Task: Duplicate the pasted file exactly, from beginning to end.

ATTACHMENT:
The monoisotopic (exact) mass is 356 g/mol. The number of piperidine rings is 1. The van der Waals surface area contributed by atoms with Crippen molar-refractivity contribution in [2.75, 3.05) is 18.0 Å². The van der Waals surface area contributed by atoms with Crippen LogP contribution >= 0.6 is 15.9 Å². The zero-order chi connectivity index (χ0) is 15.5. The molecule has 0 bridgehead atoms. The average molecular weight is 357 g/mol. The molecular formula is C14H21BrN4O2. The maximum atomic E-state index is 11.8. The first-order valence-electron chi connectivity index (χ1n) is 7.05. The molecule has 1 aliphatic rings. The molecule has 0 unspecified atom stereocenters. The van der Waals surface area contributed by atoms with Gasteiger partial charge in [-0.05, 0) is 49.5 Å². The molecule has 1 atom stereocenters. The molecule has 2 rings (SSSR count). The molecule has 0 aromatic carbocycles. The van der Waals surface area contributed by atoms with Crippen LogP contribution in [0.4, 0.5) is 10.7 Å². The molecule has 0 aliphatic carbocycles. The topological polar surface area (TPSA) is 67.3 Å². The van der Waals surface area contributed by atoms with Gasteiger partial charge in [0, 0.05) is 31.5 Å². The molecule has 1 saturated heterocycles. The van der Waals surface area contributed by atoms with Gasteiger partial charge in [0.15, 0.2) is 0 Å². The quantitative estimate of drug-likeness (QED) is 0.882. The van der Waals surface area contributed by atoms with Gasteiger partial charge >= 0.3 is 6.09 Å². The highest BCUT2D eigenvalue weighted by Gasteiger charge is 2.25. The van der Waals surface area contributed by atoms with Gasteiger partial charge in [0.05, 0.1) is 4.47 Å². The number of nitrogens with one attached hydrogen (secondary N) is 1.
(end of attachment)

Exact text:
The monoisotopic (exact) mass is 356 g/mol. The number of piperidine rings is 1. The van der Waals surface area contributed by atoms with Crippen molar-refractivity contribution in [2.75, 3.05) is 18.0 Å². The van der Waals surface area contributed by atoms with Crippen LogP contribution >= 0.6 is 15.9 Å². The zero-order chi connectivity index (χ0) is 15.5. The molecule has 0 bridgehead atoms. The average molecular weight is 357 g/mol. The molecular formula is C14H21BrN4O2. The maximum atomic E-state index is 11.8. The first-order valence-electron chi connectivity index (χ1n) is 7.05. The molecule has 1 aliphatic rings. The molecule has 0 unspecified atom stereocenters. The van der Waals surface area contributed by atoms with Gasteiger partial charge in [-0.05, 0) is 49.5 Å². The molecule has 1 atom stereocenters. The molecule has 2 rings (SSSR count). The molecule has 0 aromatic carbocycles. The van der Waals surface area contributed by atoms with Crippen LogP contribution in [0.4, 0.5) is 10.7 Å². The molecule has 0 aliphatic carbocycles. The topological polar surface area (TPSA) is 67.3 Å². The van der Waals surface area contributed by atoms with Gasteiger partial charge in [0, 0.05) is 31.5 Å². The molecule has 1 saturated heterocycles. The van der Waals surface area contributed by atoms with Gasteiger partial charge in [0.15, 0.2) is 0 Å². The quantitative estimate of drug-likeness (QED) is 0.882. The van der Waals surface area contributed by atoms with Gasteiger partial charge >= 0.3 is 6.09 Å². The highest BCUT2D eigenvalue weighted by Gasteiger charge is 2.25. The van der Waals surface area contributed by atoms with Gasteiger partial charge in [0.05, 0.1) is 4.47 Å². The number of nitrogens with one attached hydrogen (secondary N) is 1.